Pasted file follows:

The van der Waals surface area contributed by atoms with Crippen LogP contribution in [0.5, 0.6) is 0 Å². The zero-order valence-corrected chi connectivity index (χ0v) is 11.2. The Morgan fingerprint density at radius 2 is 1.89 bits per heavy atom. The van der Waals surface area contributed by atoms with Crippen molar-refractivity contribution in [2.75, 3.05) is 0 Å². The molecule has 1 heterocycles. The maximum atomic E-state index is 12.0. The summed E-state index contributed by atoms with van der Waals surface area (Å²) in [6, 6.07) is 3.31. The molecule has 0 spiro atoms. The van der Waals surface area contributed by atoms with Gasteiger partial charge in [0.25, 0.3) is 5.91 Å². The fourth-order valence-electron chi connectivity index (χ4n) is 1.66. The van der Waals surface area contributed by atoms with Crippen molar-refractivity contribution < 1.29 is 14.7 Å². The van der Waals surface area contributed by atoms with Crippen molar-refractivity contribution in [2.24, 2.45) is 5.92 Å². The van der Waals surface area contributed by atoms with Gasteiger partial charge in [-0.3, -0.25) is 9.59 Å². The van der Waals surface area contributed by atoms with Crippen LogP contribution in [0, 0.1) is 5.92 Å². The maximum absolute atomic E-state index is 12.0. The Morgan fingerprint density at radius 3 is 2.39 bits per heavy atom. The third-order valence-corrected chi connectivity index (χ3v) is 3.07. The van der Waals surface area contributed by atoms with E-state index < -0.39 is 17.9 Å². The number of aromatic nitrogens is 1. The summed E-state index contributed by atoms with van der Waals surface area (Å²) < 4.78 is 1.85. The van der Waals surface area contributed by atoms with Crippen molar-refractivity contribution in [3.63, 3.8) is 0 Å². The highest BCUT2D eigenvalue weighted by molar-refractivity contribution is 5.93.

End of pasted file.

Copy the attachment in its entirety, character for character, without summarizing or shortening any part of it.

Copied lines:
The van der Waals surface area contributed by atoms with Crippen LogP contribution in [0.5, 0.6) is 0 Å². The zero-order valence-corrected chi connectivity index (χ0v) is 11.2. The Morgan fingerprint density at radius 2 is 1.89 bits per heavy atom. The van der Waals surface area contributed by atoms with Crippen molar-refractivity contribution in [2.75, 3.05) is 0 Å². The molecule has 1 heterocycles. The maximum atomic E-state index is 12.0. The summed E-state index contributed by atoms with van der Waals surface area (Å²) in [6, 6.07) is 3.31. The molecule has 0 spiro atoms. The van der Waals surface area contributed by atoms with Gasteiger partial charge in [0.25, 0.3) is 5.91 Å². The fourth-order valence-electron chi connectivity index (χ4n) is 1.66. The van der Waals surface area contributed by atoms with Crippen molar-refractivity contribution < 1.29 is 14.7 Å². The van der Waals surface area contributed by atoms with Crippen molar-refractivity contribution in [2.24, 2.45) is 5.92 Å². The van der Waals surface area contributed by atoms with Gasteiger partial charge in [-0.3, -0.25) is 9.59 Å². The van der Waals surface area contributed by atoms with Crippen LogP contribution in [0, 0.1) is 5.92 Å². The maximum absolute atomic E-state index is 12.0. The Morgan fingerprint density at radius 3 is 2.39 bits per heavy atom. The third-order valence-corrected chi connectivity index (χ3v) is 3.07. The van der Waals surface area contributed by atoms with E-state index < -0.39 is 17.9 Å². The number of aromatic nitrogens is 1. The summed E-state index contributed by atoms with van der Waals surface area (Å²) < 4.78 is 1.85. The van der Waals surface area contributed by atoms with Crippen molar-refractivity contribution in [3.63, 3.8) is 0 Å². The highest BCUT2D eigenvalue weighted by molar-refractivity contribution is 5.93.